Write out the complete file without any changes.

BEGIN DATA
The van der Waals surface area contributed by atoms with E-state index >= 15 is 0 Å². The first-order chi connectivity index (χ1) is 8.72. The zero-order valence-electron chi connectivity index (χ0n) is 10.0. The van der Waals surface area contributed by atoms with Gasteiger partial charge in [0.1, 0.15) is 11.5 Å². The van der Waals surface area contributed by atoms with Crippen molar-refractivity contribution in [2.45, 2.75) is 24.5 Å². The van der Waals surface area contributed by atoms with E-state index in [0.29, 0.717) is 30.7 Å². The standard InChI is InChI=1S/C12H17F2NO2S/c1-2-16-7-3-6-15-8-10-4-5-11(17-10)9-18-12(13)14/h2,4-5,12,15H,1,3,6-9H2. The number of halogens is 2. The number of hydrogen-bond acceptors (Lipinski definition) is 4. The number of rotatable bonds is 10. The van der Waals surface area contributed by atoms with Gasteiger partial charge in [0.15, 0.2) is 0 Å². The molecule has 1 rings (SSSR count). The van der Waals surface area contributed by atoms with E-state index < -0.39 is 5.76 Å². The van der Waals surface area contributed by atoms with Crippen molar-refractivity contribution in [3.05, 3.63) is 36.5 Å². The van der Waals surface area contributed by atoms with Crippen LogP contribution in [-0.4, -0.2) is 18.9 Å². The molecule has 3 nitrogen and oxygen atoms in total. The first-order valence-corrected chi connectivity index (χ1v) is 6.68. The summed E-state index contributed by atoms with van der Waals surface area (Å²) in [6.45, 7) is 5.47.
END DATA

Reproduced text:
The van der Waals surface area contributed by atoms with E-state index >= 15 is 0 Å². The first-order chi connectivity index (χ1) is 8.72. The zero-order valence-electron chi connectivity index (χ0n) is 10.0. The van der Waals surface area contributed by atoms with Gasteiger partial charge in [0.1, 0.15) is 11.5 Å². The van der Waals surface area contributed by atoms with Crippen molar-refractivity contribution in [2.45, 2.75) is 24.5 Å². The van der Waals surface area contributed by atoms with E-state index in [0.29, 0.717) is 30.7 Å². The standard InChI is InChI=1S/C12H17F2NO2S/c1-2-16-7-3-6-15-8-10-4-5-11(17-10)9-18-12(13)14/h2,4-5,12,15H,1,3,6-9H2. The number of halogens is 2. The number of hydrogen-bond acceptors (Lipinski definition) is 4. The number of rotatable bonds is 10. The van der Waals surface area contributed by atoms with Gasteiger partial charge in [0.15, 0.2) is 0 Å². The molecule has 1 rings (SSSR count). The van der Waals surface area contributed by atoms with E-state index < -0.39 is 5.76 Å². The van der Waals surface area contributed by atoms with Crippen molar-refractivity contribution in [3.05, 3.63) is 36.5 Å². The van der Waals surface area contributed by atoms with Crippen LogP contribution in [-0.4, -0.2) is 18.9 Å². The molecule has 3 nitrogen and oxygen atoms in total. The first-order valence-corrected chi connectivity index (χ1v) is 6.68. The summed E-state index contributed by atoms with van der Waals surface area (Å²) in [6.45, 7) is 5.47.